Open the thing up and you'll discover a pretty ho-hum interior that doesn't do much to separate itself from the pack. The shelves are glass and come with thick, spill-proof rims, both of which are all but standard among side-by-sides these days. You can pull those shelves out to make it easier to grab items in the back or to rearrange them, but none of them slide in or fold up and out of the way to make room for tall items below.
As for performance, the GSE25HEMDS was an undeniable disappointment in my cooling tests. At the default setting of 37 degrees, temperatures were more or less accurate throughout the bottom half of the appliance, but the top two shelves in the body of the fridge both returned average temperatures warmer than 40 degrees F, as did the top door shelf (the same goes for the butter bin, which, in fairness, typically runs warm by design).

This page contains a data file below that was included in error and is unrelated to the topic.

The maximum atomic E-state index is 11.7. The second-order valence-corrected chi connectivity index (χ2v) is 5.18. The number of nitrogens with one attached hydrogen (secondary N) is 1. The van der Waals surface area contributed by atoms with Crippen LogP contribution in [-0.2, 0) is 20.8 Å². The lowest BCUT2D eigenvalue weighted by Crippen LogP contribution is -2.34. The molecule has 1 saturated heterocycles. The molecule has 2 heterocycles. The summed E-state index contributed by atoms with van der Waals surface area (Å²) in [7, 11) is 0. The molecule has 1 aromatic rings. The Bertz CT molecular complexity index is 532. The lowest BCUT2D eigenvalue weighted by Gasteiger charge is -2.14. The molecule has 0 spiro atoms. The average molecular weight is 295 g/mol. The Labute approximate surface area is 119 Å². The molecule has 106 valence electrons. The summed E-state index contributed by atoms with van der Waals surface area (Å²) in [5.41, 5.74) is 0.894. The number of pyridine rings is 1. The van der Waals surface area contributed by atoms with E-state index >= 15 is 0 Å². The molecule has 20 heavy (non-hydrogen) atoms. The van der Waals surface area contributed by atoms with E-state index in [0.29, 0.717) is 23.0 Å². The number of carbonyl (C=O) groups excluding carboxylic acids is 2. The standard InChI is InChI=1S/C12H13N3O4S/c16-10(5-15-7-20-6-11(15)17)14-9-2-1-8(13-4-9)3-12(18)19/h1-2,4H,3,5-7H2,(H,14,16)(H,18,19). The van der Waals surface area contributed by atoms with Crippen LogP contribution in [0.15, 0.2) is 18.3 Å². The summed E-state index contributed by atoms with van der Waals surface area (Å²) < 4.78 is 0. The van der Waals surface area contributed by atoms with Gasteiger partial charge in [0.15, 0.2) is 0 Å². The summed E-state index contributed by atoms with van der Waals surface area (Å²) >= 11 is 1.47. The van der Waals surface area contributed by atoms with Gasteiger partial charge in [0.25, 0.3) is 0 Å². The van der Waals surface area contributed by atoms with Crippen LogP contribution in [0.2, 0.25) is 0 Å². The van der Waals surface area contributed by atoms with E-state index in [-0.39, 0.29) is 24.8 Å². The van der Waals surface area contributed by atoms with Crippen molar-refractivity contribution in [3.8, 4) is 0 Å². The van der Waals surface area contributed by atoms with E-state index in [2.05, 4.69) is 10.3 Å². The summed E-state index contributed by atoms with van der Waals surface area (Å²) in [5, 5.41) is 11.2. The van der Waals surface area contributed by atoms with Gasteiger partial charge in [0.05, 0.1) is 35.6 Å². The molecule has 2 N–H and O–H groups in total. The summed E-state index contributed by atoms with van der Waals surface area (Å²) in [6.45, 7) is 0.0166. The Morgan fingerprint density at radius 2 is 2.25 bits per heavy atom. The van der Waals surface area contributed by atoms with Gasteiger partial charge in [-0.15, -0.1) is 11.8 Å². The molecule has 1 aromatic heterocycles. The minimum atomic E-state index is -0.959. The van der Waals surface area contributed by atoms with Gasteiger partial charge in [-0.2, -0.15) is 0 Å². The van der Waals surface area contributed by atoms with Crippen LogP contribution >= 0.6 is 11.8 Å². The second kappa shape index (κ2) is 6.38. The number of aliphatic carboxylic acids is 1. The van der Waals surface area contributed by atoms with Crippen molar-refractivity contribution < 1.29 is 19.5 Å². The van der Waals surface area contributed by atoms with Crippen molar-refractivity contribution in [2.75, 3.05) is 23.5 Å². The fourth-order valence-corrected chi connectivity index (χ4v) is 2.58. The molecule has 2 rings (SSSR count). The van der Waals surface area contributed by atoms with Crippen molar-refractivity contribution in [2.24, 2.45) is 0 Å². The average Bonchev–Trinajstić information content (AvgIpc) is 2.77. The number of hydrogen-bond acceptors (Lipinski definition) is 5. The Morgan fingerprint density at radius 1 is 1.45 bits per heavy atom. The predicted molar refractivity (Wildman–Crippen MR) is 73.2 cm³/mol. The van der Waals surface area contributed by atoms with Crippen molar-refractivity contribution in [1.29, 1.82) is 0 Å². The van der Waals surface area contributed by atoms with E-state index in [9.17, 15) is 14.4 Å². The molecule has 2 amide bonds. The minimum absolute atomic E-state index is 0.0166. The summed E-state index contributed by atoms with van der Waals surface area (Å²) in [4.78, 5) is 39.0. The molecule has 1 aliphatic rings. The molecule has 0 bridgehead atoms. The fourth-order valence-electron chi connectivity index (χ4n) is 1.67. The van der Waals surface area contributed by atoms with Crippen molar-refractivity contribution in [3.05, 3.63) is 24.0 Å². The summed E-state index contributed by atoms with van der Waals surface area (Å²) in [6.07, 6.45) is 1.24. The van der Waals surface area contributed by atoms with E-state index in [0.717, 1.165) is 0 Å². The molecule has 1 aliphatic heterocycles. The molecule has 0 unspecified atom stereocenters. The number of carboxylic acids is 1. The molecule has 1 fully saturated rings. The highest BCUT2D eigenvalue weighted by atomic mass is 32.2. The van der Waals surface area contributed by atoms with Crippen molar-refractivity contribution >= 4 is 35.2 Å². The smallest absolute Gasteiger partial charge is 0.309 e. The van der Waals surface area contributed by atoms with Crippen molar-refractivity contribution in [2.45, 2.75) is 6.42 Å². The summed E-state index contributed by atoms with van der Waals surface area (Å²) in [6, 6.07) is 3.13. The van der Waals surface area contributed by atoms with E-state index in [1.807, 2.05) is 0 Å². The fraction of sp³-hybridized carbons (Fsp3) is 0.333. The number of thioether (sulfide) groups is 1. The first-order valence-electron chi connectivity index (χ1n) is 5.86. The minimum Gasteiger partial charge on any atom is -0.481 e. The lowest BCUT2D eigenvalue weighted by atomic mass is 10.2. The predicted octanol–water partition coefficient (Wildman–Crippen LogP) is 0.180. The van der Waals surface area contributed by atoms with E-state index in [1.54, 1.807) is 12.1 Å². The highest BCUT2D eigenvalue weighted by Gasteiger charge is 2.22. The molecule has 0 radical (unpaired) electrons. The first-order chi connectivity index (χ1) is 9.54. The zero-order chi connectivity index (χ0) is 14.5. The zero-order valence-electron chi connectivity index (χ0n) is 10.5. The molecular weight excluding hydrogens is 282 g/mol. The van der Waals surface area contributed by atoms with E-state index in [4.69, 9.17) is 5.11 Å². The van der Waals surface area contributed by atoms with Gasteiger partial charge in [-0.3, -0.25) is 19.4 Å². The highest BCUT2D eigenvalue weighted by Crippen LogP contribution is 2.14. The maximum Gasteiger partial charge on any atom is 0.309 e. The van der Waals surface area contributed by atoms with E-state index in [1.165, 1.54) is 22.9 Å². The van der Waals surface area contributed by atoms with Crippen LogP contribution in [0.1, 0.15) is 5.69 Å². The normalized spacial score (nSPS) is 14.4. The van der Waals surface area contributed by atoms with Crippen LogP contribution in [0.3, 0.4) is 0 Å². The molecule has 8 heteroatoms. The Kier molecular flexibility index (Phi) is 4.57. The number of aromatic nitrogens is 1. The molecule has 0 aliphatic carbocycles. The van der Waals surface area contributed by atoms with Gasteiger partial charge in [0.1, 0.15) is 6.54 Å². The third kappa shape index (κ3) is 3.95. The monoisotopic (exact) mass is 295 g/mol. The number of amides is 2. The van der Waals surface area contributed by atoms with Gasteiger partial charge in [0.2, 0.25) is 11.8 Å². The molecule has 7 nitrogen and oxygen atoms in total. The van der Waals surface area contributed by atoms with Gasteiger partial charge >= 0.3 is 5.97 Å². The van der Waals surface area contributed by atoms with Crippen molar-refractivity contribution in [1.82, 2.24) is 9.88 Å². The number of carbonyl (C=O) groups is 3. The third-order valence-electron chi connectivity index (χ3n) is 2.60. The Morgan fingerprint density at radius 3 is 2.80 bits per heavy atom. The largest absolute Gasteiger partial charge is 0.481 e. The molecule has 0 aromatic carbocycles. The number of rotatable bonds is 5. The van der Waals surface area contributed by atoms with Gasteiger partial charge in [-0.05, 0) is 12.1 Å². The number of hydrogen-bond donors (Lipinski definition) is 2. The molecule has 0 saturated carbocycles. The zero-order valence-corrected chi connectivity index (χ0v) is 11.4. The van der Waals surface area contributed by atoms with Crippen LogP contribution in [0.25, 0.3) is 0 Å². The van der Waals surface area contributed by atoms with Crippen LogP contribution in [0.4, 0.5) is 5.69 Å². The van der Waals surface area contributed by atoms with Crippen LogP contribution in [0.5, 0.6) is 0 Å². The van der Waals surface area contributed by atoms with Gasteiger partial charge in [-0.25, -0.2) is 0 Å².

That pattern held when I dialed the fridge down to its coldest setting of 34 degrees. The top shelf -- a common spot for milk and other temp-sensitive groceries -- was still several degrees off target, returning an average temperature of 40.6 over the course of a 72-hour test.
At this price, you should expect better. For a few hundred more, theoffers better efficiency and performance that's much, much stronger, and it also includes a built-in Wi-Fi radio that can ping your phone if the kid ever leaves the door open. For now, I say that's the side-by-side to beat.
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